Relation between Continuity and differentiability
Relation between Continuity and Differentiability
Definitions:

Continuity: A function $f(x)$ is continuous at a point $c$ if $f(c)$ is defined, the limit of $f(x)$ as $x$ approaches $c$ exists, and these two values are equal.

Differentiability: A function $f(x)$ is differentiable at a point $c$ if the derivative ${f}^{\mathrm{\prime}}(c)$ exists.
Relationship:

Differentiability implies Continuity: If a function $f(x)$ is differentiable at a point $c$, it must also be continuous at $c$.
 Differentiability requires that the function is continuous and that the limit exists as $h$ approaches 0 in the difference quotient for the derivative.

Continuity does not always imply Differentiability: A function can be continuous at a point where it's not differentiable.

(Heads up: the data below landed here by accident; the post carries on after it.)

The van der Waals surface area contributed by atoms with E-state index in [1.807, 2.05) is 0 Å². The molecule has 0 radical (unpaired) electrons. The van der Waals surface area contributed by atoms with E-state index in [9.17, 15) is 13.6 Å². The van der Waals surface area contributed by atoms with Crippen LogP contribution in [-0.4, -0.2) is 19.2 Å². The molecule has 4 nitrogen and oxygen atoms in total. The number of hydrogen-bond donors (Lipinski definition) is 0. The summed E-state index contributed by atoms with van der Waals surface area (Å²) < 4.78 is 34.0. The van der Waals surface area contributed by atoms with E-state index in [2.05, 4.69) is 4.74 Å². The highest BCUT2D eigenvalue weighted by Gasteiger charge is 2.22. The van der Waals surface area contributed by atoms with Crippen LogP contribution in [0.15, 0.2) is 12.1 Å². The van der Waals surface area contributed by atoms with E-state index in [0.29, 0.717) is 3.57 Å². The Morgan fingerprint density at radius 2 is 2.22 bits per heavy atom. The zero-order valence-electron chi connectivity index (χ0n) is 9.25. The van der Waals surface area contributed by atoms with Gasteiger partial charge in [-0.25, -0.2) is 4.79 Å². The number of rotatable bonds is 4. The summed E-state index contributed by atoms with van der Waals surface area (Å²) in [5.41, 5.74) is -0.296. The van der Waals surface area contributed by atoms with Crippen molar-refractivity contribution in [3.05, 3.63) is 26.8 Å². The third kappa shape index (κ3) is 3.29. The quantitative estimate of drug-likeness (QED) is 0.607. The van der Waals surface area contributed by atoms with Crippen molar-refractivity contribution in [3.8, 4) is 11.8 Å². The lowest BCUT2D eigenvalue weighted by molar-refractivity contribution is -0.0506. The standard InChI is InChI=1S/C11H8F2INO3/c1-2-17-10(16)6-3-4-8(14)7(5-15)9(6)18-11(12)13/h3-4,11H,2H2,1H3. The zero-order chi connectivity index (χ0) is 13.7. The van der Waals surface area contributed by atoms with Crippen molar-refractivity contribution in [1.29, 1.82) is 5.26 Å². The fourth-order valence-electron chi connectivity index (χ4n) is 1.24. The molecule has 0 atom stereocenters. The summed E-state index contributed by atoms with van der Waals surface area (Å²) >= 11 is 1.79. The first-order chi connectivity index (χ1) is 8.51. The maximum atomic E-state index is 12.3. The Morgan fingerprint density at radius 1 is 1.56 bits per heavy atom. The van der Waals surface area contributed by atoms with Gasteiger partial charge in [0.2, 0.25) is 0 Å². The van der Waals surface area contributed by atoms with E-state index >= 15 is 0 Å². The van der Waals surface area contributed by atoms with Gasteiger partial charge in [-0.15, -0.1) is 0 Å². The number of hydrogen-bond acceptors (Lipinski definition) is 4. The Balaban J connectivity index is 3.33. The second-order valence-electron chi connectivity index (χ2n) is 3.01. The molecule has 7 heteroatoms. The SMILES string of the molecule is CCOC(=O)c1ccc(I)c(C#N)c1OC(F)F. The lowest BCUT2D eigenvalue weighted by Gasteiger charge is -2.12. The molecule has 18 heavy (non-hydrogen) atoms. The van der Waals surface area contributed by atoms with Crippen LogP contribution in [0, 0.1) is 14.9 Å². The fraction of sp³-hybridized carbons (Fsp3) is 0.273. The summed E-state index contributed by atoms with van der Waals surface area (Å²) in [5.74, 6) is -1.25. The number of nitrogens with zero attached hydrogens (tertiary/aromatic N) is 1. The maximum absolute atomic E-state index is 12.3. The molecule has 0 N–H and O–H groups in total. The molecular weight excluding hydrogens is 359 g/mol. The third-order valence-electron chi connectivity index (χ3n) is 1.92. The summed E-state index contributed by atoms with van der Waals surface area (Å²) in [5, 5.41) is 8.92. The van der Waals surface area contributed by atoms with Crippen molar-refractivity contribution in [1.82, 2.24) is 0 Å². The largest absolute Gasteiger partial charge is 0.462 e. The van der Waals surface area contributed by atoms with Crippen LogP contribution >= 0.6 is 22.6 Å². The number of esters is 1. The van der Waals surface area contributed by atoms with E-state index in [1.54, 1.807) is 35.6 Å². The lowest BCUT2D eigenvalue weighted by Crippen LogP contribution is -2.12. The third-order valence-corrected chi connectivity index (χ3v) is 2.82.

Discontinuities like sharp corners, cusps, or vertical tangents may lead to continuity without differentiability.
Key Concepts:

Conditions for Differentiability and Continuity:
 Differentiability includes the existence of a limit defining the derivative.
 Continuity involves ensuring the function's value matches the limit as $x$ approaches a point.

Graphical Interpretation:
 A function can be continuous without having a welldefined tangent at that point (nondifferentiable).
 Differentiability implies smoothness without abrupt changes or sharp corners.